There are plenty of reasons for James Bond to hate his job. In the old novels by Ian Fleming, his love interests, loved ones and even casual acquaintances often met untimely deaths. His targets were always ego-maniacal, creepy eccentrics who knew how to tax him to his breaking point (if never quite managing to finish him off). He would most likely find himself recuperating from physical and psychological injuries at the end of an assignment rather than bedding beautiful women with outrageous names.
This is the sort of Bond we meet in Skyfall. Weakened by injuries after falling from an impossible height on the job (and then given up for dead by MI6), Bond cloisters himself in an obscure part of the world with unlimited access to alcohol and his other signature vices.
True to form however, he can never break off his relationship with death, fighting his boredom by playing with scorpions during bar bets and generally becoming depressed by his inaction. It takes a massive explosion on the home front in London to bring him out of voluntary retirement and help hunt down whoever is targeting MI6, or more importantly, his boss, M (Dame Judi Dench).
After the stage is set, the film cracks on in a recognizably action-packed Bondian manner, but with a layer of growing melancholy that may put a damper on some of the fans’ enjoyment. After all, who wouldn’t want a straightforward, suave and campy adventure three movies into the Daniel Craig era, instead of a dark journey through the soul? Bond is barely passing his field exams, MI6 is finding less value in the old-fashioned rough work of the 00’s, and the new “bond girls” (some of the most intriguing women of the series) are pushed to the boundaries of the story.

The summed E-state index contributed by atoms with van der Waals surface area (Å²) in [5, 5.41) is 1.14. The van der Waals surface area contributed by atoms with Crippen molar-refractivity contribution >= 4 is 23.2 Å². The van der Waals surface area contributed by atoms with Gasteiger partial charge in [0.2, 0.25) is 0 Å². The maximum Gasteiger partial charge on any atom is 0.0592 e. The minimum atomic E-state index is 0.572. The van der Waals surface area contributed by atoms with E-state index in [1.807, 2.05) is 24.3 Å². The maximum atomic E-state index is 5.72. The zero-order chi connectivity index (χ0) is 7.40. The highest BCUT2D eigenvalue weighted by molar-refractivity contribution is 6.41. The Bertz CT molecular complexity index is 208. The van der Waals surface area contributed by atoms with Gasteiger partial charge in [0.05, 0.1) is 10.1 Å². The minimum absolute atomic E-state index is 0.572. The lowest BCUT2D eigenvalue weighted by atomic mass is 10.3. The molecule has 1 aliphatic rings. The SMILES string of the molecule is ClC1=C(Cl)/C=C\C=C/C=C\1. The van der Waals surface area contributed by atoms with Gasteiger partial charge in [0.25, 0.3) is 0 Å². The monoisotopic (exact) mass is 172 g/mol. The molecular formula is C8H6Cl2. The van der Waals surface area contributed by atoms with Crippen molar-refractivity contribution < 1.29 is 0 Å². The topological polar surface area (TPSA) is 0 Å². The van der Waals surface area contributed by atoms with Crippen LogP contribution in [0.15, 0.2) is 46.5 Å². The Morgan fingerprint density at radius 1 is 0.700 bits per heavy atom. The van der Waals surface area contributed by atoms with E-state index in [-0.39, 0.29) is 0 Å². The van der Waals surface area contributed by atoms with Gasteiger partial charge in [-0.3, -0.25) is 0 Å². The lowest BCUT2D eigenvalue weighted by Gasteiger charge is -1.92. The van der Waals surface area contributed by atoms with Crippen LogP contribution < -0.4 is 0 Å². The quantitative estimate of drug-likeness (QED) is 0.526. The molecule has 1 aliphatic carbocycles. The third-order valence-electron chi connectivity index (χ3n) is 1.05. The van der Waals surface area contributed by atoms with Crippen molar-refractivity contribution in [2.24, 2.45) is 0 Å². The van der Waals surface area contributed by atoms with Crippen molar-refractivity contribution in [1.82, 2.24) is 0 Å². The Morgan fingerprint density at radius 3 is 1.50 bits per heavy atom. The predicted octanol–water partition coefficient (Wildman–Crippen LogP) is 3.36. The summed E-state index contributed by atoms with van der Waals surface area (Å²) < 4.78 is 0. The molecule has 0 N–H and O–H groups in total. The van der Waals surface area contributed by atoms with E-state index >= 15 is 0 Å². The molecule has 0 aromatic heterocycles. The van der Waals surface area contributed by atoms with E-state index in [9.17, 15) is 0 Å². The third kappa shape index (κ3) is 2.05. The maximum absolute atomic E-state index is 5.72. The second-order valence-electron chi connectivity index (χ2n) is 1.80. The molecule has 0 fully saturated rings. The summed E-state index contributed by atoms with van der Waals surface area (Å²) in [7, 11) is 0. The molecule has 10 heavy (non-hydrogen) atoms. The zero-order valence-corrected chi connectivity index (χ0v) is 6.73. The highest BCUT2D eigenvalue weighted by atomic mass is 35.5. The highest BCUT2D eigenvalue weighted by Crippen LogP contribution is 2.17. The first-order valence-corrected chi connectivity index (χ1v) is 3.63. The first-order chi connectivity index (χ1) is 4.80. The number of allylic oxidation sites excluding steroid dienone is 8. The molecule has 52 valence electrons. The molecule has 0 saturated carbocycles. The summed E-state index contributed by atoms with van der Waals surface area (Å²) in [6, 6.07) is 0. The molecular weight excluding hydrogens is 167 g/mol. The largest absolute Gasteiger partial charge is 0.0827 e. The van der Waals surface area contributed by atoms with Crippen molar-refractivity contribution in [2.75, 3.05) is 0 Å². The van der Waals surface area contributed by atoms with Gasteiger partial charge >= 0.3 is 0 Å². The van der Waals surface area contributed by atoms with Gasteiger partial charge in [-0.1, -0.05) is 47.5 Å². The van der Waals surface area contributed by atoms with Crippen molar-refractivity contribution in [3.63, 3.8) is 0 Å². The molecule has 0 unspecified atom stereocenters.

In retrospect, all can be forgiven; for, as many reviewers have already noted, the true “girl” of the film is actually a real dame (hint: it’s the lovely Lady Dench). Bond’s loyalty to his boss through uncertain times leads to some of the most emotionally striking chords of the series, making the villain targeting M one of the most frighteningly personal.
Forget the menacing personality, Joker-like terrorist plan, and surprise deformity, the most disconcerting quality of bad-guy Raoul Silva (Javier Bardem) is how he surfaces into Bond’s life like an evil older brother, intent on killing “mommy” (if you’ve seen the trailer, it’s his nickname for M, and she’s been “very bad”).
He stirs up all kinds of emotional baggage for the Bond concerning his family history and the surrogate-mother figure he has found in the woman who routinely sends him into harms way. Deep territory? Perhaps, but traversing it is still quite satisfying, and paves the way for a confident, more complete Bond as the traditional elements fall into place by the conclusion.
It doesn’t hurt that the mesmerizing opening credits are some of the best I’ve seen in a Bond film, showing the lead character “rolling in the deep” to a slick Adele tune.
ANDREW RUSSELL can be reached at email@example.com.